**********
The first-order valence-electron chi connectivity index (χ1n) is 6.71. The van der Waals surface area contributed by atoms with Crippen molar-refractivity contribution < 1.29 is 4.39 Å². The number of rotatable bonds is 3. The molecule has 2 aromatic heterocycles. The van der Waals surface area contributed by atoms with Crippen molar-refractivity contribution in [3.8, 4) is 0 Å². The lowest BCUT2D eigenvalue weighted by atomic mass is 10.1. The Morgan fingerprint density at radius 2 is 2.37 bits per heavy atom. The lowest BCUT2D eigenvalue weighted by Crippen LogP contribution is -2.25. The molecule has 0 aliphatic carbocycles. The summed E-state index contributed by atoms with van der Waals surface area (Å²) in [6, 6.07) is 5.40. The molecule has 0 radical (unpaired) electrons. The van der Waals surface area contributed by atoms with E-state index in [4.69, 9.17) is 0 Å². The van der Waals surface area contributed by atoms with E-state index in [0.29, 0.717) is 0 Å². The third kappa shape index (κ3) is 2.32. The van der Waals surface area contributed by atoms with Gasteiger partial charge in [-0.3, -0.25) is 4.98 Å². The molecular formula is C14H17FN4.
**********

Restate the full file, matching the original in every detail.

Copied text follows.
The first-order valence-electron chi connectivity index (χ1n) is 6.71. The van der Waals surface area contributed by atoms with Crippen molar-refractivity contribution < 1.29 is 4.39 Å². The number of rotatable bonds is 3. The molecule has 2 aromatic heterocycles. The van der Waals surface area contributed by atoms with Crippen molar-refractivity contribution in [3.8, 4) is 0 Å². The lowest BCUT2D eigenvalue weighted by atomic mass is 10.1. The Morgan fingerprint density at radius 2 is 2.37 bits per heavy atom. The lowest BCUT2D eigenvalue weighted by Crippen LogP contribution is -2.25. The molecule has 0 aliphatic carbocycles. The summed E-state index contributed by atoms with van der Waals surface area (Å²) in [6, 6.07) is 5.40. The molecule has 0 radical (unpaired) electrons. The van der Waals surface area contributed by atoms with E-state index in [4.69, 9.17) is 0 Å². The van der Waals surface area contributed by atoms with E-state index in [0.29, 0.717) is 0 Å². The third kappa shape index (κ3) is 2.32. The van der Waals surface area contributed by atoms with Gasteiger partial charge in [-0.3, -0.25) is 4.98 Å². The molecular formula is C14H17FN4.